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  Cell motility in microfluidic environments

Stellamanns, E. (2011). Cell motility in microfluidic environments. PhD Thesis, Georg-August-Universität, Göttingen.

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Item Permalink: http://hdl.handle.net/11858/00-001M-0000-002A-C3B3-7 Version Permalink: http://hdl.handle.net/11858/00-001M-0000-002A-C3B4-5
Genre: Thesis


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Stellamanns, Eric1, Author              
1Group Dynamics of biological matter, Department of Dynamics of Complex Fluids, Max Planck Institute for Dynamics and Self-Organization, Max Planck Society, ou_2063313              


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 Abstract: Trypanosomes are single-celled bloodstream parasites and causative agents of African Sleeping Sickness in humans and Nagana disease in domestic livestock. The pathogen is transmitted by the bite of the tsetse fly and lethal to the infected host if left untreated. Eponymous for the Trypanosoma genus name (Trypanosoma: drilling body ) is the striking nature of their movement which is often described by the spiral motion of a corkscrew. However, looking at trypanosomes at high spatiotemporal resolution, we find that the way the cells move is more complex than described before and changes over time and cell. Apart from the question how trypanosomes move, we find ourselves confronted with the question why trypanosomes move at all? In this context, M. Engstler et al. have shown that active movement is essential for cells that are exposed to hostile antibodies. Hydrodynamic flow induced by active movement of the cell leads to a delocalization of antibodies that have bound to the cell surface: Antibodies exposed to the flow around a forward swimming cell are driven backwards into the flagellar pocket where they are taken up by endocytosis and rendered harmless by subsequent digestion. In contrary, a backward swimming cell is accumulating antibodies at the tip of the flagellum and gets digested itself by the host s immune system. If the described mechanism of hydrodynamic protein sorting is a ubiquitous feature in nature, it has to be proven in more detailed studies of cell motility as well as the involved hydrodynamic condition.The aim of this thesis is to study and quantify the movement of trypanosomes in their microfluidic environments in order to help understanding the mechanisms and reasons of their motility. To achieve this goal we constructed an optical trapping fluorescence microscope optimized for high spatiotemporal resolution and reduced phototoxicity. In combination with advanced microfluidic methods we were not only able to control hydrodynamic flow conditions and spatial confinement, but also to position, manipulate and measure forces on the single cell level, as well as to specifically label single living cells in the microflow.In this work we could show for the first time that using strongly focussed diode lasers it is possible to optically trap living trypanosomes over time scales of t < 15 min, without inducing significant photodamage. The optical stall forces acting on trypanosomes were determined and used to measure the propagation forces of single and dividing trypanosomes.In combination with automated image processing routines we also analyzed the positioning of trypanosomes within the optical trap and found distinct trapping loci which could be correlated to structural features of trypanosomes.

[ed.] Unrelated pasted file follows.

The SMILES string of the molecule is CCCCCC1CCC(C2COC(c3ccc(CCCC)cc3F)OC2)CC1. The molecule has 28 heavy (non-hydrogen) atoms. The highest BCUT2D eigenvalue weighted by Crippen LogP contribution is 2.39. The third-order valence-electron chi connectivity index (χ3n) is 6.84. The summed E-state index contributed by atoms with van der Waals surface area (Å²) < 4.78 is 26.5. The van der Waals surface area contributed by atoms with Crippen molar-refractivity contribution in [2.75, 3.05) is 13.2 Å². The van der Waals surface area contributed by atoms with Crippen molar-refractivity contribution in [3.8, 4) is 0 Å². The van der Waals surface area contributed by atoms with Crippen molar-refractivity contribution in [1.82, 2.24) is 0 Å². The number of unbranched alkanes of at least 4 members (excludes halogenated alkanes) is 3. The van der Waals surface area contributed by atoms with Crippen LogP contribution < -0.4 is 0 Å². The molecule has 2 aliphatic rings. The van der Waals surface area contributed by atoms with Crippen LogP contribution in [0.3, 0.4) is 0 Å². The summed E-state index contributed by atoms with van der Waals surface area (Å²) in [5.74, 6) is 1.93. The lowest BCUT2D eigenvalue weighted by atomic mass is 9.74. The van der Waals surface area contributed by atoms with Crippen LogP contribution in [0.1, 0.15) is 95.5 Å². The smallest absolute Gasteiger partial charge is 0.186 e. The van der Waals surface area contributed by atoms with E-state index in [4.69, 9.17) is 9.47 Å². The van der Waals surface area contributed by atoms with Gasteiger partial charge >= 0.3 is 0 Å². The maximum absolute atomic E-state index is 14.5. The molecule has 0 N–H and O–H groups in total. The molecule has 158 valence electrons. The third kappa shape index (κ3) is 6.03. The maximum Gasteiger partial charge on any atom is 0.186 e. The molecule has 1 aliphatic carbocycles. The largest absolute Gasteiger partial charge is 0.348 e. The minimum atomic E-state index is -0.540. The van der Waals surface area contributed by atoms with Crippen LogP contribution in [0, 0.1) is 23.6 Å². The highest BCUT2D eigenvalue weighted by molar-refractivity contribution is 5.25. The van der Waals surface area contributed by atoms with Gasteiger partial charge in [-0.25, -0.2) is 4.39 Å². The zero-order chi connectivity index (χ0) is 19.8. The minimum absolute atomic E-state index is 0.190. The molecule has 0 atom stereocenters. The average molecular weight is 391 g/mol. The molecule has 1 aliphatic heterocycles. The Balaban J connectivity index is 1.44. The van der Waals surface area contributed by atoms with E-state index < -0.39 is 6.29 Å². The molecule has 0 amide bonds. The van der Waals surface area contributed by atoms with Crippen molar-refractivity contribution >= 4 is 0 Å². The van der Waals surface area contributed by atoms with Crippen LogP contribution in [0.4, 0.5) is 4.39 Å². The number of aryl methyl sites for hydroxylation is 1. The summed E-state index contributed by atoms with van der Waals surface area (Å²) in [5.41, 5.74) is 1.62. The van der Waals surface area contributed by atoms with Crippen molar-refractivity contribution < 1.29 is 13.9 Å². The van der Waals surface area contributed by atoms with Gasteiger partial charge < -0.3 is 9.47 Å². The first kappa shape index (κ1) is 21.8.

Language(s): eng - English
 Dates: 2011-02-17
 Publication Status: Accepted / In Press
 Pages: -
 Publishing info: Göttingen : Georg-August-Universität
 Table of Contents: -
 Rev. Method: -
 Degree: PhD



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